UNITED STATES DISTRICT COURT NORTHERN DISTRICT OF CALIFORNIA GENERAL ORDER No. 74
Temporary Use of Teleconferencing, Videoconferencing, and Other Procedures in Criminal Matters Pursuant to the Coronavirus Aid, Relief, and Economic Security Act (“CARES ACT”)
WHEREAS, on March 13, 2020, the President of the United States declared that the Coronavirus Disease 2019 (“COVID-19”) outbreak constitutes a national emergency under the National Emergencies Act, 50 U.S.C. §§ 1601 et seq.; and
WHEREAS, on March 27, 2020, the President signed into law the Coronavirus Aid, Relief, and Economic Security Act (“CARES Act”), which provides that, subject to certain requirements, video teleconferencing and telephone conferencing may be used in enumerated criminal proceedings in certain circumstances during the national emergency related to COVID19 and thirty (30) days thereafter; and
WHEREAS, the Judicial Conference of the United States has found that emergency conditions due to the national emergency declared by the President with respect to COVID-19 materially affect the functioning of all federal courts; and
WHEREAS, the current public health crisis has caused, is causing, and is expected to continue to cause extraordinary disruption throughout this District, including but not limited to the temporary closure of offices; the imposition of travel restrictions and discouragement of the use of mass transportation; the dislocation of many residents; and disruptions and delays in the use of the mails; and
WHEREAS, the health crisis generally, and the presence of a COVID-19 case in the Santa Rita Jail specifically, have caused and will continue to cause restrictions on the movement of defendants to and from court;
IT IS ORDERED THAT, on motion of the undersigned, the use of video teleconferencing, or telephone conferencing if video teleconferencing is not reasonably available, is authorized for the following proceedings with the consent of the defendant, after consultation with counsel:
Detention hearings under section 3142 of title 18, United States Code;
Initial appearances under Rule 5 of the Federal Rules of Criminal Procedure;
Preliminary hearings under Rule 5.1 of the Federal Rules of Criminal Procedure;
Waivers of indictment under Rule 7(b) of the Federal Rules of Criminal Procedure;
Arraignments under Rule 10 of the Federal Rules of Criminal Procedure;
Probation and supervised release revocation proceedings under Rule 32.1 of the Federal Rules of Criminal Procedure;
Pretrial release revocation proceedings under section 3148 of title 18, United States Code;
Appearances under Rule 40 of the Federal Rules of Criminal Procedure;
Misdemeanor pleas and sentencings as described in Rule 43(b)(2) of the Federal Rules of Criminal Procedure; • Proceedings under chapter 403 of title 18, United States Code (commonly known as the “Federal Juvenile Delinquency Act”), except for contested transfer hearings and juvenile delinquency adjudication or trial proceedings; and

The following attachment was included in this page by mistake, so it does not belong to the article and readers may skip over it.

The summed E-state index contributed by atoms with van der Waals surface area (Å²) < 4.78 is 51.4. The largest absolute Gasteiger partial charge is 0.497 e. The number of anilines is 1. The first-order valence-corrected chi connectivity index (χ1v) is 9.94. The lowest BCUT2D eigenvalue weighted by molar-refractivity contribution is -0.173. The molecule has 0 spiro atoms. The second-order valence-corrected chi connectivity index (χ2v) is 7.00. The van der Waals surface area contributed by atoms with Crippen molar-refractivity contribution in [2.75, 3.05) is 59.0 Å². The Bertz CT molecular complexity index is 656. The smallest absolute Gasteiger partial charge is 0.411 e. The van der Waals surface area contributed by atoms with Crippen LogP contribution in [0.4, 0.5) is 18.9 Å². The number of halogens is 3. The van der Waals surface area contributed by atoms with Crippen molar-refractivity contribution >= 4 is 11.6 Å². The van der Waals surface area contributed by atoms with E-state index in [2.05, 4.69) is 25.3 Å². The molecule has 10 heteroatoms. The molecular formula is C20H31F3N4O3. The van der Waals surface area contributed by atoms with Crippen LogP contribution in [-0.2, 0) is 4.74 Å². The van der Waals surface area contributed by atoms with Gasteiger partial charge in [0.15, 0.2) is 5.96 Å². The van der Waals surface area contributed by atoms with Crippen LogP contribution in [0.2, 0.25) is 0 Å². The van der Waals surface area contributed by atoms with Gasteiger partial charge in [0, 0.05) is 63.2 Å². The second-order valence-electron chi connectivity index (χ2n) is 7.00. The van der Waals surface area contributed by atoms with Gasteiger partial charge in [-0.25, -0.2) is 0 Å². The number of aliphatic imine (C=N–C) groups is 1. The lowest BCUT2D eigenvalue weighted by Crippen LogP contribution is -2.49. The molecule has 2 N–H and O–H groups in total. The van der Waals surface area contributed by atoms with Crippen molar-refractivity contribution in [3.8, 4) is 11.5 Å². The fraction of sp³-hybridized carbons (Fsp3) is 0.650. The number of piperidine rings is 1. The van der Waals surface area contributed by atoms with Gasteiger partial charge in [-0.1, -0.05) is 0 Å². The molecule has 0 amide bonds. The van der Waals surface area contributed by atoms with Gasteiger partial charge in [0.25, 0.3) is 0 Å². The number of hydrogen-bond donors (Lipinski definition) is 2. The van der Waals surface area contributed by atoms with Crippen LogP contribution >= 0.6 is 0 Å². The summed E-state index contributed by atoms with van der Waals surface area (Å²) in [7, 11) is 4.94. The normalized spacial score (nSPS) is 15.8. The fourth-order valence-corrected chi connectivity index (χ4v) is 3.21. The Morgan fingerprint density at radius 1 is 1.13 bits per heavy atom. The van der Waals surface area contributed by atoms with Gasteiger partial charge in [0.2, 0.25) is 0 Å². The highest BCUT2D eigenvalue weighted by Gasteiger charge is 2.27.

IT IS FURTHER ORDERED THAT, the undersigned specifically finds that felony pleas under Rule 11 of the Federal Rules of Criminal Procedure; felony sentencings under Rule 32 of the Federal Rules of Criminal Procedure; and equivalent plea and sentencing, or disposition, proceedings under chapter 403 of title 18, United States Code (commonly known as the “Federal Juvenile Delinquency Act”) cannot be conducted in person without seriously jeopardizing public health and safety; and
IT IS FURTHER ORDERED that, because the CARES Act does not require the consent of a defendant to be in writing, such consent may be obtained in the form most practicable under the circumstances, so long as the defendant’s consent is clearly reflected in the record; and
IT IS FURTHER ORDERED that, for instances in which the Federal Rules of Criminal Procedure explicitly require the consent of a defendant to be in writing (such as, for example, Rule 32(e), which requires the written consent of the defendant before a pre-plea presentence report is disclosed), if obtaining an actual signature is impractical given the health and safety concerns presented: (i) a defendant may sign a document electronically; or (ii) defense counsel or the presiding judge may sign on the defendant’s behalf if the defendant, after an opportunity to consult with counsel, consents.
IT IS FURTHER ORDERED THAT, because of the limited availability of videoconferencing for federal defendants at the Santa Rita Jail, videoconferencing often will not be reasonably available, meaning that proceedings often may occur with the defendant appearing by telephone, to the extent that the defendant has not lawfully waived his participation in the hearing altogether; and
IT IS FURTHER ORDERED THAT this order shall, unless otherwise specified, remain in place for at least ninety days, pending review and reauthorization before that period expires.
View the full order here.